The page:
Any chances with a felony?

  1. Had some trouble back when I was about 18. Totally changed my life and have not been in trouble since. Live a honest life with a family and happily married now. Will my past be held against me? I am 32 will be 33 in a few months? How will the BON look at that? Thanx for your responses.
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  2. 6 Comments

  3. by   elkpark
    You need to discuss this with the BON of the state in which you would want to get licensed -- theirs is the only answer that matters!

    Each state BON considers each situation like yours on an individual basis, taking into account all the relevant information, so no one here can give you a firm answer based on their own experience.

    Your best bet is to contact your state BON and discuss your situation openly and honestly with them. It's important not to bother trying to hide anything from them because it will be much worse for you if they find out later (being dishonest with the BON can be grounds, by itself, for denying or revoking a license).

    Best wishes!
  4. by   brownfoxx
    Thanx for the response, sometimes you need to hear things from other people. You are right, the BON is the only answer that matters. I will take your advice.
  5. by   TGIMN
    Maybe you can go online and look for the State Board Nursing site and see if there is a limitation on the number of years. Maybe it is so old that is does not matter. i would really try to find out before i went all the way through school. I know somebody with a 20 year old felony that has trouble getting a job (not in nursing). They went to school for something and after they graduated found out that this was a factor. Some companies don't consider it after 5 years, some 10 years and some don't accept no felonies. Good Luck. I think once you have paid your debt, it should eventually be forgot. How do they think you are suppose to better yourself if they keep reminding you of past mistakes?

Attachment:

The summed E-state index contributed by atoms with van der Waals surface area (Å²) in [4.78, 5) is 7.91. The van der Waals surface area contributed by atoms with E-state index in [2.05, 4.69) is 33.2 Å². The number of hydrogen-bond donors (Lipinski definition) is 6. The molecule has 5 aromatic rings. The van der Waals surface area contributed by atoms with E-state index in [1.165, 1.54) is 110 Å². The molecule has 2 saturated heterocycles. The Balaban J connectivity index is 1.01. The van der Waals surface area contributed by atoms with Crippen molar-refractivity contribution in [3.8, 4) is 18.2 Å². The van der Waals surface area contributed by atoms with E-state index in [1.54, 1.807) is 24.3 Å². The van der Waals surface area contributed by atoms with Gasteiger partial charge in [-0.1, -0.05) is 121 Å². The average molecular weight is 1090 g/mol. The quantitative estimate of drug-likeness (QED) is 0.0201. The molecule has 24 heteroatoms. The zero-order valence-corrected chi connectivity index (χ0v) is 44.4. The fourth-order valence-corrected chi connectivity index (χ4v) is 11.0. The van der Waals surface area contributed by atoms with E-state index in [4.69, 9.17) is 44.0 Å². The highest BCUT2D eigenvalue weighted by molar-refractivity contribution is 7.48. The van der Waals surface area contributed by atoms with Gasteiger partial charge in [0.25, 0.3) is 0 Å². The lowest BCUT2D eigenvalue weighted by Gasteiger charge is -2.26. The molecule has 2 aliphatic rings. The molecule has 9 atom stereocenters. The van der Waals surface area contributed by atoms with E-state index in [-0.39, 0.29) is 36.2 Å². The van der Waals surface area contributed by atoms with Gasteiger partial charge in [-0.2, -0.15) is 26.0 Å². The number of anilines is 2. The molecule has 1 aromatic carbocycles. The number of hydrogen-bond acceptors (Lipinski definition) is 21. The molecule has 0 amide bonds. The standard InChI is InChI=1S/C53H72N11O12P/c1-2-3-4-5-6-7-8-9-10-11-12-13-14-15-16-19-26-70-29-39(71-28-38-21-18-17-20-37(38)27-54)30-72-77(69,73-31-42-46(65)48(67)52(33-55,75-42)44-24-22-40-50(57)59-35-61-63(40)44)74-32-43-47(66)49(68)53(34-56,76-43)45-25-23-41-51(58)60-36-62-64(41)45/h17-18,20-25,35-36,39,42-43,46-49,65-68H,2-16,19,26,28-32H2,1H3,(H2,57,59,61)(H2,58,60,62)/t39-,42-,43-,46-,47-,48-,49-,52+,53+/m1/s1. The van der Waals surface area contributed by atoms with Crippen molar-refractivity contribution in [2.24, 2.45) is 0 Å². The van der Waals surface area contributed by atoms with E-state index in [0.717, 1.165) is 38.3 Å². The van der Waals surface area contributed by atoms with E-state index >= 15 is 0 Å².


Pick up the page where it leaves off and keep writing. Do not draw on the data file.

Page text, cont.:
6. by   elkpark
    TGIMN makes a good point that I didn't discuss -- I focused on the BON, since you mentioned them specifically in your original post.

    Once you are licensed by the BON, every potential employer will have the right to make a decision about whether they want to hire you or not. All healthcare employers ask about legal history on applications now, and most do criminal background checks (so, again, there is no point in being evasive or untruthful in the first place -- if they find out that you failed to disclose something, that will eliminate you as a candidate right there). Some states have rules that require criminal background checks in healthcare and specify that employers cannot hire people with specific types of criminal records to work in healthcare (that varies greatly from state to state).

    At the very least, you will be asked to explain your past history every time you apply for a job. Some employers will not have a problem, some will. There's no way to predict how much difficulty you will have. Maybe it's not fair, but that's the way it is. Nurses and other types of healthcare workers have a huge responsibility to the public and are often in situations where they could take advantage of vulnerable individuals (and that happens quite a bit, unfortunately), so the standards are very high in order to (try to) protect the public.

    Congratulations on turning your life around, and best wishes.
  7. by   NoWaNrN
    I had a misteminor and had to have it expunged
  8. by   luvmy2angels
    I guess maybe it depends on what the actual charge was. If 7 years has gone by since the charge you can hire an attorney and fight to have it removed from your record (considering it has been clean since then). The courts will tell you it will be a permanent mark on your criminal record, but that is not correct for ALL felony charges. The only reason i bring this up is because it happened to a family member and the felony was taken off thier record.

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